This should be the last time we have to do so much in the orchard to build up the heavy clay soil. They say, the third time is the charm, I'm hoping so. All will be tilled in to lighten the clay even more in the spring. The whole area will be sown with orchard grass and wheat to keep weed seeds from coming up in the orchard. We had fewer and fewer sprout the last two years. The whole area besides where the apple trees, fruiting bushes, and grapes are. We can now dig down a foot and not hit any hard, compacted clay or granite. That's been the whole point of doing this. It will only get better from here.

The year after, spring 2020, we'll be sowing dye source, wild flowers on the lower tier under the pecans and black walnut trees to hold unwanted weeds to get a foothold. They'll self sow themselves while the two-year old trees mature. I've read that there is concern that black walnut trees can poison and area for edible crops, but dye source flowers should do well. At least until the canopies of the trees block the sun. Then, we'll sow orchard grass back into that area and plant the wild flowers for dyes one tier up. But that's a job for four years from now.

Y'all have a blessed day!

Wednesday, November 28, 2018

Cooking with Chef Jo: Soup's On

Welcome to the cooking recipes and how-to day at the Cockeyed Homestead!

Today is another soup's on day. Like last week, this recipe is another canning recipe too. As I've said, I don't know how to make a small batch of soup. So we eat what we want one night and I can the rest. You can freeze this also after it's fully cooked.

I mention last week that Mel loved a mixture of my chicken and vegetable and cream of mushroom soup. Last week, I gave you the recipe of my chicken and vegetable soup so this week, I'm following it up with my cream of mushroom soup.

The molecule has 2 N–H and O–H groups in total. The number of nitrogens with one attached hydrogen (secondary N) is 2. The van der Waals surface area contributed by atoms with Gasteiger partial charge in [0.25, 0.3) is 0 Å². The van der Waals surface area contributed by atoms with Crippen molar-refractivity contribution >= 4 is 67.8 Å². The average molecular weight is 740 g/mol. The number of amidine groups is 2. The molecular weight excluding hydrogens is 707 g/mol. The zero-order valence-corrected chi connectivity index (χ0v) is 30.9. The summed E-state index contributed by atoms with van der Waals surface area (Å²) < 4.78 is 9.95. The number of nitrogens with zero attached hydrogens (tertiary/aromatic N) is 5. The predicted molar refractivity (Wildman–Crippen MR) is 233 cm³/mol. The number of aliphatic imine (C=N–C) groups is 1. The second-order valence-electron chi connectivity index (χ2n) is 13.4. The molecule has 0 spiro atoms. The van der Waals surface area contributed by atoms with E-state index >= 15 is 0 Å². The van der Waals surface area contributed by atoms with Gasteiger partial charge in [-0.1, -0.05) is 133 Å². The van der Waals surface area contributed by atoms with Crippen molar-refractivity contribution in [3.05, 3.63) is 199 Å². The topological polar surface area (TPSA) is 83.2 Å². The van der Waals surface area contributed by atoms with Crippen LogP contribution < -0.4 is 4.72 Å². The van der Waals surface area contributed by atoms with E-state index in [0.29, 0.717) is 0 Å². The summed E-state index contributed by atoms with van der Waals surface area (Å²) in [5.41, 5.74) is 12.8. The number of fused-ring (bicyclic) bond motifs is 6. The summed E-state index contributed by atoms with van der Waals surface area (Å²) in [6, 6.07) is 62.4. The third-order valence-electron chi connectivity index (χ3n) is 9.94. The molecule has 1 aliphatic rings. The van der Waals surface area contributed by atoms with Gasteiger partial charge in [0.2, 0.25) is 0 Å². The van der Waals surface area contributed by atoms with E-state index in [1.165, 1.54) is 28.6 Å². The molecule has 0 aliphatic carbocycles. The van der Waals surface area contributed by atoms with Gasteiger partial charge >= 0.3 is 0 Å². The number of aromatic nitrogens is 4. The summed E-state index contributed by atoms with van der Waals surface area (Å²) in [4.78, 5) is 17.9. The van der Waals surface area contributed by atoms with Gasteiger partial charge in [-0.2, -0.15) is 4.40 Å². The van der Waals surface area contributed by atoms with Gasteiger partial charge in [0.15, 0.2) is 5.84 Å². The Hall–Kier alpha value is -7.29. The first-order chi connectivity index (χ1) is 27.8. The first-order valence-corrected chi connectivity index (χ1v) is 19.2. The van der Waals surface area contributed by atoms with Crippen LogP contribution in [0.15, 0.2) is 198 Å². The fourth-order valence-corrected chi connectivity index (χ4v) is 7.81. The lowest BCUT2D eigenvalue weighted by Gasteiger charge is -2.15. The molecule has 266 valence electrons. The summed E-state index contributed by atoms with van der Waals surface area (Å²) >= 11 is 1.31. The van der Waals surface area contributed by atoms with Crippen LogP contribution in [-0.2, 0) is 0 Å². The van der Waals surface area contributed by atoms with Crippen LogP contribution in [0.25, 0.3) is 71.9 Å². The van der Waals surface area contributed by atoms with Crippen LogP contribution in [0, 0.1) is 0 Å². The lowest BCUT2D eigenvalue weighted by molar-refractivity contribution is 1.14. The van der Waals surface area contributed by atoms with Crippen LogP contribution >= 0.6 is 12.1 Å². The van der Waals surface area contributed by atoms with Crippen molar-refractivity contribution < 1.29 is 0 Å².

A word of warning, the powers that be DOES NOT RECOMMEND canning dairy. Do so at your own risk. I've been canning dairy products for years with no problem. But do what you will, you can always add it later when cooking. I'll add the substitutions in the recipe.

Once again, I'm making a large batch and canning it for later use. This soup can be eaten plain or added to various recipes. I always keep at least a case or two of pint jars of it on hand. My recipe is also concentrated so you will have to add milk if eating it plain.

Jo's Cream of Mushroom Soup
Makes 3 1/2 gallons of soup or approx 20 pints

20 lbs of mushrooms (assorted)
1 head of garlic, finely minced
1 onion, finely minced
5 ribs of celery, finely minced
2 tbs thyme, dried and crushed fine
1/2 gallon half and half (substitute water if not canning dairy)
8 qts stock (*vegetable, chicken, or beef stock)
1 cup cooking Clear-Jel or other canning approved thickener**
3 qts of water
2 sticks of butter (use the real stuff please or use vegetable oil if not canning dairy)
3 tsp salt, if you did not add it to your stock
* I usually use a combination of chicken bone broth and vegetable stock in mine.
** Do not use flour or corn starch substitute. It will break down in the canning and storing process.

Clean and slice your mushrooms into bite sized pieces. Remember, they will shrink when cooked. Finely mince your onions and garlic. Add to a hot stock pot with melted butter. Cook well until the onions and mushrooms are cooked and slightly browned. There will be yummy mushroom juices in the bottom of your pan. You want that too. It will take 10-15 minutes under medium heat. Keep stirring. You don't want this to burn.

Add your thyme and stir.

Reserve a qt of water. Add water and stock to the mushroom mixture. Bring to a boil.

Mix Clear-Jel with the reserved water. Mix until smooth.

Add Clear-Jel slurry to the soup. Stir well and bring to a boil.

Continue cooking until thickened over medium low heat until it's the consistency of a runny pudding. It coats the back of your spoon thickly.